SOMETIMES, ARTISTS STRIVE TO CAPTURE SOMETHING MORE THAN THEIR OBVIOUS SUBJECTS
by Edward M. Gómez
Throughout the history of art, perhaps no subject has been more compelling than the human face.
Vases of flowers on tabletops, epic battle scenes, chubby cherubs frolicking with nymphs and deities, landscapes, slices of urban or rustic life, and abstract forms galore — artists have been depicting what they find around them or what their imaginations have conjured up ever since prehistoric cave dwellers scratched outlines of animals on their living-room walls with the ash-sticky tips of fire-burned sticks.
As for our fascination with portraits, should we blame it on Narcissus, that handsome, ancient Greek youth-god who, in a pre-Instagram age, just couldn’t get enough of his own reflection on the surface of a clear, still pond, only to die of thirst and starvation from staring too long and longingly at his own image?
Then there is the near-obsession that Edward G. Robinson, playing a psychology professor in director Fritz Lang’s 1944 film noir The Woman in the Window, seems to have for an oil painting he notices one evening in the display window of an art gallery next door to the private club where he will be dining with some friends. A portrait in an elaborate frame of an attractive young woman, the picture beguiles and bewitches him, and causes him to become the protagonist in a complex tale whose ending packs an unexpected, Through the Looking–Glass twist.
The subject of portraits and portrait-making in painting, sculpture, and countless other media and genres, is vast in its scope and long in its history, encompassing everything from awkward, medieval European depictions of long-necked Madonnas and stiff-bodied saints to Renaissance painters’ masterful exercises in verisimilitude based on their studies of anatomy and clever use of perspective techniques. All those eyes in old portraits that gaze straight out at viewers and then, uncannily, seem to continue staring right at them no matter from what angle or from what distance such observers might approach them — that eye-positioning trick is right out of every skilled portraitist’s textbook.
In more modern Western art, skilled draftsmen like Henri Matisse or Pablo Picasso could render faithful likenesses of their human subjects with just a few economical, knowing, well-placed lines, while a painter like John Singer Sargent could conjure up whole pageants of elegance and luxe in the incandescent brushstrokes of his pictures of high-society grandes dames and public figures, and an artist like Frida Kahlo could do Narcissus one better by creating her own images of herself — on her own aesthetic and idealizing terms — for herself and for posterity. Today, a painter like Kehinde Wiley has expended the parameters of portraiture in exciting ways with his depictions of contemporary Black men and women that dip deeply into Western art history’s canon of techniques and conventions related to the portrayal of subjects in heroic, venerable ways.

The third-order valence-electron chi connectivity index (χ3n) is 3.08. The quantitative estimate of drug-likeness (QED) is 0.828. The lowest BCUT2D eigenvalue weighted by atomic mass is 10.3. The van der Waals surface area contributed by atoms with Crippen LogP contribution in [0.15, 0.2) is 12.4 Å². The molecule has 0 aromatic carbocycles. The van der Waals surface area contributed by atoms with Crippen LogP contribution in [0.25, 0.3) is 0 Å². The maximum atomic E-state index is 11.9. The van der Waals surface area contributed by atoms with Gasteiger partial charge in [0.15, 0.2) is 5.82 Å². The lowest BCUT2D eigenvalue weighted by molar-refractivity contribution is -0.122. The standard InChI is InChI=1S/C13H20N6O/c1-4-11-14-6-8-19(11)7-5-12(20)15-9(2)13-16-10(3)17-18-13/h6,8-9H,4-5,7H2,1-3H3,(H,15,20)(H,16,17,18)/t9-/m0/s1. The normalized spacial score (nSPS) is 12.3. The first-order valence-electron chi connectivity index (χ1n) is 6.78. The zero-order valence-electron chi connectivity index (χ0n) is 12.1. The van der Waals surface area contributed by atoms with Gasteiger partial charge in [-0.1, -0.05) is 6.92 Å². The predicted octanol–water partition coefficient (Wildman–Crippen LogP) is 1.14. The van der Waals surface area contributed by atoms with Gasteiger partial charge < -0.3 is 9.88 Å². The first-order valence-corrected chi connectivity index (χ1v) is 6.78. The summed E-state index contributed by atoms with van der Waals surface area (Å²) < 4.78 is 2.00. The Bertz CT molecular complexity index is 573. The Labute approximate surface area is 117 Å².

What makes portraiture something more than merely an exercise in producing images that purposefully, ideally, or hopefully resemble their subjects is the ability of the most skillful portrait-makers to capture a quality about them that is intangible but still discernible and real; call it a person’s palpable emotional-psychological or psychic energy, or his or her unique aura.
For an artist to sense and seize this ineffable force and preserve it in a work of art is no small challenge, and it is not a technical trick that can be easily taught. It is, in portrait-making, the equivalent of the “swing” that, as the old Duke Ellington standard puts it, leaves a jazz composition feeling lifeless if it is lacking and cannot be felt.
It’s this aspect of portrait-making that interests us, in particular — how artists manage to capture and convey their subjects’ invisible but inescapable vibes and how such an accomplishment enriches their work. We’re ruminating on these themes in this month’s issue of brutjournal, with a batch of articles in which artists share their observations about the pleasures and challenges of portrait-making.
(Scroll down to see a portfolio of contemporary portraits and some of their creators’ comments about them. We’ll be adding to this selection as the month unfolds.)